Formation of NO:
Kinetics of NO formation:
While nitric oxide (NO) and nitrogen dioxide (NO2) are usually grouped together as Nox emissions, nitric oxide is the predominant oxide of nitrogen produced inside the engine cylinder. The principal source of NO is the oxidation of atmospheric (molecular) nitrogen. Gasoline contain negligible amounts of nitrogen: although diesel fuels contain more nitrogen, current levels are not significant.The mechanism of nitrogen formation is given below (Zeldovich Mechanism):
NO forms in both the flame front and the postflame gases. In engines however, combustion occurs at high pressure so the flame reaction zone is extremely thin (-0.1 mm) and residence time within this zone is short. Also, cylinder pressure rises during most of the combustion process, so burned gases produced early in the combustion process are compressed to a higher temperature than they reached immediately after combustion. Thus, NO formation in the postflame gases almost always dominates any flame-front-produced NO. It is, therefore, appropriate to assume that the combustion and NO formation processes are decoupled and to approximate the concentrations of 0, O2, OH, H and N2by their equilibrium temperature.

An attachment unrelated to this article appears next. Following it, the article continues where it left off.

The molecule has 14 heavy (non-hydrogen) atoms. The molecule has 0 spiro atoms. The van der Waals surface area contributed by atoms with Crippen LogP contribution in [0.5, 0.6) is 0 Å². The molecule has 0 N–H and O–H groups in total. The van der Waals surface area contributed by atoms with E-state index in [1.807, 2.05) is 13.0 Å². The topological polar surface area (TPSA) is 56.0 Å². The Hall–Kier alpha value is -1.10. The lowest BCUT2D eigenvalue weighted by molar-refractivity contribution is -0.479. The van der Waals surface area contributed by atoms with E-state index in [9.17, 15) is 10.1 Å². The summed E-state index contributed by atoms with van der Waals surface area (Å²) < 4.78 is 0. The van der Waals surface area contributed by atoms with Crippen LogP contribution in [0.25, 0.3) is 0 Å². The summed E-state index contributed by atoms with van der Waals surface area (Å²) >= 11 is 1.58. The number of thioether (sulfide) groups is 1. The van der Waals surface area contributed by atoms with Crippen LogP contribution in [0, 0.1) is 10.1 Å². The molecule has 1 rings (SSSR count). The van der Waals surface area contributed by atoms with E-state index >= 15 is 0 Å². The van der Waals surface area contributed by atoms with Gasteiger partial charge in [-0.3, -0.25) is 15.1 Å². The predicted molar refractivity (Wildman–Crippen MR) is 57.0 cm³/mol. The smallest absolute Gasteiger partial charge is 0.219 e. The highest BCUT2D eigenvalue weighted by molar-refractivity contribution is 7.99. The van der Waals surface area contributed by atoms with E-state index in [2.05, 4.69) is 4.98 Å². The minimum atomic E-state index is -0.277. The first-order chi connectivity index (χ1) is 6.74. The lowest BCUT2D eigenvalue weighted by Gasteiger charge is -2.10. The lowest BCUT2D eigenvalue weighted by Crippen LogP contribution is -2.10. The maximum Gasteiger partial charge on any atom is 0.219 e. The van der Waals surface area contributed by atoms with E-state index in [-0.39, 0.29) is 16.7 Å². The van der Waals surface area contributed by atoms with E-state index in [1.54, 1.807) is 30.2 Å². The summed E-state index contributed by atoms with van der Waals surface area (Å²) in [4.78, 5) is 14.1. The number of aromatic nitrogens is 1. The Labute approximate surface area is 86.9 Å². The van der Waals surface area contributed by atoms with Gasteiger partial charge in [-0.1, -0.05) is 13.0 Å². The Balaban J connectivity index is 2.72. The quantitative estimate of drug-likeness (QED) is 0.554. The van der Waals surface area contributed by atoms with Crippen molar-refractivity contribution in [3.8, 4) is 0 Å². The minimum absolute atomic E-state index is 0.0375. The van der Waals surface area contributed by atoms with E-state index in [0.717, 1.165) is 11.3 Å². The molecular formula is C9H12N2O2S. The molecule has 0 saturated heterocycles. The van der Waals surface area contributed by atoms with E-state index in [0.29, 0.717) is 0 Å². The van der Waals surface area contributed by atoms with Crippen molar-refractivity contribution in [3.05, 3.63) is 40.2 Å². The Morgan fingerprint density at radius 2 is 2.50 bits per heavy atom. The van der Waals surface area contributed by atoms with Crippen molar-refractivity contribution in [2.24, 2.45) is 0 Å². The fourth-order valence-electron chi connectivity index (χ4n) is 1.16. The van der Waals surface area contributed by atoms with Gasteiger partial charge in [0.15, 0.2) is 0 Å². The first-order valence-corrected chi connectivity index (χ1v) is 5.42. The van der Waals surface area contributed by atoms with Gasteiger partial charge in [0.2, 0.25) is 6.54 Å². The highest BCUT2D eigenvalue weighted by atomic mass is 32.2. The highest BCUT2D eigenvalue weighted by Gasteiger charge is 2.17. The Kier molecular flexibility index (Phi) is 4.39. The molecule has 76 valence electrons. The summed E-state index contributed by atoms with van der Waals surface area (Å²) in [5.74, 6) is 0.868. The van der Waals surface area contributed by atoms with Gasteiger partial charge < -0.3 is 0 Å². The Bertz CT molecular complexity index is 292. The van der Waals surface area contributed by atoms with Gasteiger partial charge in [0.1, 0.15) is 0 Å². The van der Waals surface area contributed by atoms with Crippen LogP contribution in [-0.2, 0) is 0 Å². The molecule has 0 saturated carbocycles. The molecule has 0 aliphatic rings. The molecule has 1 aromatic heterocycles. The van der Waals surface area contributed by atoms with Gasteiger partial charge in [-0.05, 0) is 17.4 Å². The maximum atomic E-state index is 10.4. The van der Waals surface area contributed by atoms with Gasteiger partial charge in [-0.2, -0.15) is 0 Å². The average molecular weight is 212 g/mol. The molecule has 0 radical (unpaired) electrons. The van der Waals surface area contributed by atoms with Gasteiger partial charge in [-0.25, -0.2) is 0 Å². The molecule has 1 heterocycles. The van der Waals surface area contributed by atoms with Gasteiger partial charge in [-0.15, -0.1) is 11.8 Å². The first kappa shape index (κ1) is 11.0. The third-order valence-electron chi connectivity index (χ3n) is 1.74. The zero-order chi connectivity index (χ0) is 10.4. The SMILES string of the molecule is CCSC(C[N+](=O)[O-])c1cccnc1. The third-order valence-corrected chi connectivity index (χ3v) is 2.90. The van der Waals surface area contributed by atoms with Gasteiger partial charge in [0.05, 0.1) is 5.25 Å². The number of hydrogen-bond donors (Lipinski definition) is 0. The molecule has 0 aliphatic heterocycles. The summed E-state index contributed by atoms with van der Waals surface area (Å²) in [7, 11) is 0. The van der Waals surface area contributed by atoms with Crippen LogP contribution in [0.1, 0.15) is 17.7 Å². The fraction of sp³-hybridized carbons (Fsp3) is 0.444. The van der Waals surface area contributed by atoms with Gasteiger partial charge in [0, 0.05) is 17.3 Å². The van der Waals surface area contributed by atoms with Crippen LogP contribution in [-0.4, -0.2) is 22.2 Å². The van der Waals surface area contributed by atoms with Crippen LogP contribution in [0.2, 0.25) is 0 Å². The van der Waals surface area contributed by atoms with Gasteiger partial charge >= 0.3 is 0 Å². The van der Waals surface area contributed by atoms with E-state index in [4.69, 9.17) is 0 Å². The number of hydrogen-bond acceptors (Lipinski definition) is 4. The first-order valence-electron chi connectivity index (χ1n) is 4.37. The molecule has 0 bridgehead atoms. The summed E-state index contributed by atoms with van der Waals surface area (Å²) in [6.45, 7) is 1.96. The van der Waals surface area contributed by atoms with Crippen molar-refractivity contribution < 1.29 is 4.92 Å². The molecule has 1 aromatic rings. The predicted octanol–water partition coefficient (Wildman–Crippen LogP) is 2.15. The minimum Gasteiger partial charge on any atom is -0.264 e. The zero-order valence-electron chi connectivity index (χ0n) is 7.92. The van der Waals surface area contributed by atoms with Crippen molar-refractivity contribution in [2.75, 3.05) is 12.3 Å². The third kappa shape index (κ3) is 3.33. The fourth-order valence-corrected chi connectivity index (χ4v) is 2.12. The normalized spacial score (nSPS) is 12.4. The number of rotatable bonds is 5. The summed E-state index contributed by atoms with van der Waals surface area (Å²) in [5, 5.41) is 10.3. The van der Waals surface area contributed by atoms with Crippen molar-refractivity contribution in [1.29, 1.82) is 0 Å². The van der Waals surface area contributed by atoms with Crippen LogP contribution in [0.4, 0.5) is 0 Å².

The strong dependence of dPJO]/dt on temperature in the exponential term is evident. High temperatures and high oxygen concentrations result in high NO. Figure shows the NO formation rate as a function of gas temperature and fuel/air equivalence ratio in post flame gases. Also shown is the adiabatic flame temperature attained by a fuel-air mixture initially at 700 K at a constant pressure of 15 atm. For adiabatic constant-pressure combustion (an appropriate model for each element of fuel that burns in an engine), this initial NO formation rate peaks at the stoichiometric composition, and decreases rapidly as the mixture becomes leaner or richer.
Formation of NO2
Chemical equilibrium considerations indicate that for burned gases at typical flame temperatures, NO2 / NO ratios should be negligibly small. While experimental data show this is true for spark ignition engines, in diesels NO2 can be 10 to 30 percent of the total exhaust oxides of nitrogen emissions. NO formed in the flame zone can be rapidly converted to NO2 via reactions such as
Important factors for formation of NO:
1. Equivalence ratio.
2. Burned gas formation.
3. Excess air.
4. Spark timing.